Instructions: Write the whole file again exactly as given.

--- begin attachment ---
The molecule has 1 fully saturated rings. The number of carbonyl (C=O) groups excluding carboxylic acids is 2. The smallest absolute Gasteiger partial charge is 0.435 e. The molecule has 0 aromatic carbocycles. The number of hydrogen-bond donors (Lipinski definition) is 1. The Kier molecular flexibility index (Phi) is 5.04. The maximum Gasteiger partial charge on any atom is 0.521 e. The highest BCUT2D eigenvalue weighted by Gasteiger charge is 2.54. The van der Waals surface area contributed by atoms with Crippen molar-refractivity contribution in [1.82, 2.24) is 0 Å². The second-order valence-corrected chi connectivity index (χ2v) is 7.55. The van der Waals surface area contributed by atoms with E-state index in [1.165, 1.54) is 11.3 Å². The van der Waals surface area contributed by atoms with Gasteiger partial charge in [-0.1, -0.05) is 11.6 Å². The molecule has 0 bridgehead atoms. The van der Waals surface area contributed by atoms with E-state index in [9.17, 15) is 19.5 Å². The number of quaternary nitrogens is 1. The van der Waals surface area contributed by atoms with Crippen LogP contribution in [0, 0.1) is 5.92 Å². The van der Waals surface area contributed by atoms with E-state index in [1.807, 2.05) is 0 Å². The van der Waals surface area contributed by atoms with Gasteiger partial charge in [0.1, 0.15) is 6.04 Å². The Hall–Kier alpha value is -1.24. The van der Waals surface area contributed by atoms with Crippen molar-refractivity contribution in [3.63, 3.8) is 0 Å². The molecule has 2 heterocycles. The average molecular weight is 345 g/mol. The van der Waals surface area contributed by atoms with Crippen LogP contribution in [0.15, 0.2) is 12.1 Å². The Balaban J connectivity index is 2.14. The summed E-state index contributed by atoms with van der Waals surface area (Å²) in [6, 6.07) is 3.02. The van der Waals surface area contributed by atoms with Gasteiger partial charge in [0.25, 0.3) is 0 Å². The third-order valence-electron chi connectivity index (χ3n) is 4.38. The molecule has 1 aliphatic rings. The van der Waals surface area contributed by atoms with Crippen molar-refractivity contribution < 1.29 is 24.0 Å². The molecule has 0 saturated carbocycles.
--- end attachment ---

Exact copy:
The molecule has 1 fully saturated rings. The number of carbonyl (C=O) groups excluding carboxylic acids is 2. The smallest absolute Gasteiger partial charge is 0.435 e. The molecule has 0 aromatic carbocycles. The number of hydrogen-bond donors (Lipinski definition) is 1. The Kier molecular flexibility index (Phi) is 5.04. The maximum Gasteiger partial charge on any atom is 0.521 e. The highest BCUT2D eigenvalue weighted by Gasteiger charge is 2.54. The van der Waals surface area contributed by atoms with Crippen molar-refractivity contribution in [1.82, 2.24) is 0 Å². The second-order valence-corrected chi connectivity index (χ2v) is 7.55. The van der Waals surface area contributed by atoms with E-state index in [1.165, 1.54) is 11.3 Å². The van der Waals surface area contributed by atoms with Gasteiger partial charge in [-0.1, -0.05) is 11.6 Å². The molecule has 0 bridgehead atoms. The van der Waals surface area contributed by atoms with E-state index in [9.17, 15) is 19.5 Å². The number of quaternary nitrogens is 1. The van der Waals surface area contributed by atoms with Crippen LogP contribution in [0, 0.1) is 5.92 Å². The van der Waals surface area contributed by atoms with E-state index in [1.807, 2.05) is 0 Å². The van der Waals surface area contributed by atoms with Gasteiger partial charge in [0.1, 0.15) is 6.04 Å². The Hall–Kier alpha value is -1.24. The van der Waals surface area contributed by atoms with Crippen molar-refractivity contribution in [3.63, 3.8) is 0 Å². The molecule has 2 heterocycles. The average molecular weight is 345 g/mol. The van der Waals surface area contributed by atoms with Crippen LogP contribution in [0.15, 0.2) is 12.1 Å². The Balaban J connectivity index is 2.14. The summed E-state index contributed by atoms with van der Waals surface area (Å²) in [6, 6.07) is 3.02. The van der Waals surface area contributed by atoms with Gasteiger partial charge in [0.25, 0.3) is 0 Å². The third-order valence-electron chi connectivity index (χ3n) is 4.38. The molecule has 1 aliphatic rings. The van der Waals surface area contributed by atoms with Crippen molar-refractivity contribution < 1.29 is 24.0 Å². The molecule has 0 saturated carbocycles.